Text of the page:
Faccoli is one of the many sparkling wine producers in Franciacorta . The founder was Lorenzo Faccoli who in 1964 acquired land on the hills of Mount Orfano, in Coccaglio. At this point in time Franciacorta was in its infancy as a wine region. That year Lorenzo obtained 12 hectoliters of wine from grapes of an existing vineyard, making wine on his own and sold by measure. Soon he realized he wanted to do more so he arranged the terraces and planted vineyards of chardonnay and pinot blanc, according to the recommendations of the new registered designation of Franciacorta origin. Already in 1970 he bottled part of his own wine and in 1979 he produced 300 hectoliters from his own wine and grapes.
In 1983 a lot changed for the Faccoli house, the sons Mario and Claudio stepped into the business. The decision was made to make sparkling wine the focus. In 1989 the production was 45 000 bottles (15 000 still and 30 000 sparkling) but the company still struggled as returns were too low. They also made the decision to manage the sales themselves and to focus even more on bubbles. To facilitate the growth they invested in an expansion of the cellar and added a higher end vintage cuvee to the selection, the Vintage 10 Anni. In 1990, they uprooted the old red vines of Cabernet Merlot Barbera and Nebbiolo and reduced the production of still wine to 10.000 bottles of white wine. In 2000 they stopped producing still wine and made the sparkling the only focus of the company. Today the company produces over 50 000 bottles of sparkling wine and have added several cuvées to the selection, today these are: Rosè brut, Extra Brut, Brut, Dosage Zero and Vintage 10 Anni.
The Facolli Franciacorta Extra Brut was the one I sampled (at Monvinic). It is grown on the hills of Mount Orfano and it is a blend of 70 % Chardonnay, 25% Pinot Blanc and 5 % Pinot Noir. Facolli uses the méthode champenoise for producing their sparkling wine. No surprise as they are in Franciacorta , the only Italian sparkling wine appellation that must be made by méthode champenoise. This specific cuvee has been aged 21 months on the lees. The extra brut has minimal extra dosage and is very low in residual sugar (2.5g/l).
I have previously not been very impressed by Italian sparkling wines but this one I did find pretty decent. I sampled it side by side with a Pehu Simonet Champagne and a Albet i Noya cava and from that trio this was clearly the best (reviews of the others to come)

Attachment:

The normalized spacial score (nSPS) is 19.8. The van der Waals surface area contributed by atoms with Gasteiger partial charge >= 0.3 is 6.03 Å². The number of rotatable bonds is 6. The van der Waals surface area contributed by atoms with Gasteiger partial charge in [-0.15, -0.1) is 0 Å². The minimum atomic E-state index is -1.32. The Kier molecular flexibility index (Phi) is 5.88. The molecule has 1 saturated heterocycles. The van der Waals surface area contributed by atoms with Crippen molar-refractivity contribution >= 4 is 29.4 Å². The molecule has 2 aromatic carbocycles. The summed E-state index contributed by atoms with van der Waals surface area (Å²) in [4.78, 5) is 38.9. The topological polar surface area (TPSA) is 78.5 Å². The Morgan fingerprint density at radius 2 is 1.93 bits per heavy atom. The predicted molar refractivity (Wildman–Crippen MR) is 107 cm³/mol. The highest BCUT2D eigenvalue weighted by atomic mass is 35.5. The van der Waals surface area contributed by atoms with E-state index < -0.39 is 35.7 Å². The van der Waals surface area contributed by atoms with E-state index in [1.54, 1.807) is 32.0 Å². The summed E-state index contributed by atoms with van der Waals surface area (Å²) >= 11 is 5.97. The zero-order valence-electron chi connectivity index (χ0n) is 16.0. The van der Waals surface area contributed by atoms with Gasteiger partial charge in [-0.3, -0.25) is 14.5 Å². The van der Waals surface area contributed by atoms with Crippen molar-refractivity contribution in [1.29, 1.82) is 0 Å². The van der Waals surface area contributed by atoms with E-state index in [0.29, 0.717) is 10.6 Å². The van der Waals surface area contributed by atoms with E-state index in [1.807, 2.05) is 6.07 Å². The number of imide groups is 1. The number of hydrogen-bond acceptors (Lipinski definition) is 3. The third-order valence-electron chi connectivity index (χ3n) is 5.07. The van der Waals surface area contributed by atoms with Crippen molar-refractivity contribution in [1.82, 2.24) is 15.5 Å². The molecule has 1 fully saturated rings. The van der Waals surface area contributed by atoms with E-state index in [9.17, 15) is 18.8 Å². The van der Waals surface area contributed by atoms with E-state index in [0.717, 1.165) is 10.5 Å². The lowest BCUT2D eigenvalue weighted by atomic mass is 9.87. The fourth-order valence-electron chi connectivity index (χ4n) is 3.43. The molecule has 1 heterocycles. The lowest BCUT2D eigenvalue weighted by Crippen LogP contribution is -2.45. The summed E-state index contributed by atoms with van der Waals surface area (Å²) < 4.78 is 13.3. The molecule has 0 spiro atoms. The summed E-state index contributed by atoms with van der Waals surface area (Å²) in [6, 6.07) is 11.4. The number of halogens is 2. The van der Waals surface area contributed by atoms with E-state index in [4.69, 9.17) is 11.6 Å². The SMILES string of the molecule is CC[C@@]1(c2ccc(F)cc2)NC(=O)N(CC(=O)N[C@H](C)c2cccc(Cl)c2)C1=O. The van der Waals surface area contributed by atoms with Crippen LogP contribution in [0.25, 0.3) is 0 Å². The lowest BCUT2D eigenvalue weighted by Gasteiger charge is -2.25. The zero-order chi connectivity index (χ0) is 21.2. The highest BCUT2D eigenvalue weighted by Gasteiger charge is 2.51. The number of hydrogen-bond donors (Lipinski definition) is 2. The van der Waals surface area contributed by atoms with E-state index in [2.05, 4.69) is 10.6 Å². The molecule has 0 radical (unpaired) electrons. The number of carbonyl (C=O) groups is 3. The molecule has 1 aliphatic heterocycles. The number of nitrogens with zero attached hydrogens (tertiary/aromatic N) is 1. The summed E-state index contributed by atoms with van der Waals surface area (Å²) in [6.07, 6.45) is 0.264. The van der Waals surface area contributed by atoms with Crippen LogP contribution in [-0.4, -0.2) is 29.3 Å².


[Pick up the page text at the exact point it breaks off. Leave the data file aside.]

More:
The color is pale yellow with fine bubbles. The aroma has nice brioche and bread notes as well as yeast and hints of mineral. On the palate it is very clean, bright with mineral and citrus. It works excellent on its own, as an aperitif, but also with some lighter food. As I did not have much expectations on it, I felt pleasantly surprised. Looking at quality I would rate it as a 3 (S was pretty fond of it, so she might say its a 4). It is nice but would perhaps not go out of my way to find it. It can be found online (mainly from Italian wine shops) for €13 to €20. In the lower end of that segment it is good value for money (a rating of 3.5).
Continuing on the Portugal theme but this time not connected to my recent trip there but still about Portuguese wine. I visited one of my favorite wine bars, not only in Barcelona but in the world, Monvinic. They always have an interesting selection of wines as it rotates as soon as a bottle is finished. In Spain it is not common to find Portuguese wine so I was glad to find this one from Quinta do Perdigao.
The vineyard was planted in 1997 at an altitude of 365 meters, in the area around Viseu and covers 7 hectares. The soil is granite based and the vine density is close to 5 000 per acre, they mainly have Touriga Nacional, Tinta Roriz, Jaen, and Alfrocheiro as well as some Encruzado. Production is largely done sustainably and pesticidies are avoided. Not sure if they are organically certified as I have heard differing stories, but they are trying to produce in a sustianble and ecological manner. It is a small family winery so no huge volumes produced here so perhaps something for my list to visit next time around.
The wine I sampled was the Quinta do Perdigão Colheita from 2009. It has 20% Touriga-Nacional, 35% Tinta-Roriz (Tempranillo) 35% Jaen (Tinta Mencia) and 10% Alfrocheiro.
I am not that familiar with Alfrocheiro. Wines made from it are often rich in colour with firm but ripe tannins and a good balance of alcohol, tannins and acidity. Flavor is often ripe with berry fruit, particularly oblackberries and ripe stawberries. They are somehwat prone to attack by oidium and botrytis and require a lot of attention. Origin is somewhat debated as it originally was thought to be related to Pinot Noir but now the consensus appears to be that it is an indigenous Portugese variety. This specific wine only has 10% of Alfrocheiro but I will try to seek out some wines where it is more dominant.